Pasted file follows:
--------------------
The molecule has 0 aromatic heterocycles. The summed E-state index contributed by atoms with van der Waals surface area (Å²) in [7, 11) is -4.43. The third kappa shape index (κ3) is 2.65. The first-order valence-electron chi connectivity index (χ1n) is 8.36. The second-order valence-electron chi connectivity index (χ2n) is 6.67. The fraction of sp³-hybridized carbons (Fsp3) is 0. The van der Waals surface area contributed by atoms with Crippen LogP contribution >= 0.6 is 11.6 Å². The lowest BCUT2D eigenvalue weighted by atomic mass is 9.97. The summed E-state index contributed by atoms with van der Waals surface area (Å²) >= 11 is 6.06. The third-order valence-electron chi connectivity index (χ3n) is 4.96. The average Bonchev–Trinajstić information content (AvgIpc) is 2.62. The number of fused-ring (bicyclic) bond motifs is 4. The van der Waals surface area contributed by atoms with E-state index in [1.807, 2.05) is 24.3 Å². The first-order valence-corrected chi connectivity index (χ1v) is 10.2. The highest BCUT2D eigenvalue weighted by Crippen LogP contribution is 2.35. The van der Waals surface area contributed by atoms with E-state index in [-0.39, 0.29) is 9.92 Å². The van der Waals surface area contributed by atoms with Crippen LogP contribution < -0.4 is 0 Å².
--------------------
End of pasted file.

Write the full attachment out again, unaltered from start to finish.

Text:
The molecule has 0 aromatic heterocycles. The summed E-state index contributed by atoms with van der Waals surface area (Å²) in [7, 11) is -4.43. The third kappa shape index (κ3) is 2.65. The first-order valence-electron chi connectivity index (χ1n) is 8.36. The second-order valence-electron chi connectivity index (χ2n) is 6.67. The fraction of sp³-hybridized carbons (Fsp3) is 0. The van der Waals surface area contributed by atoms with Crippen LogP contribution >= 0.6 is 11.6 Å². The lowest BCUT2D eigenvalue weighted by atomic mass is 9.97. The summed E-state index contributed by atoms with van der Waals surface area (Å²) >= 11 is 6.06. The third-order valence-electron chi connectivity index (χ3n) is 4.96. The average Bonchev–Trinajstić information content (AvgIpc) is 2.62. The number of fused-ring (bicyclic) bond motifs is 4. The van der Waals surface area contributed by atoms with E-state index in [1.807, 2.05) is 24.3 Å². The first-order valence-corrected chi connectivity index (χ1v) is 10.2. The highest BCUT2D eigenvalue weighted by Crippen LogP contribution is 2.35. The van der Waals surface area contributed by atoms with E-state index in [-0.39, 0.29) is 9.92 Å². The van der Waals surface area contributed by atoms with Crippen LogP contribution < -0.4 is 0 Å².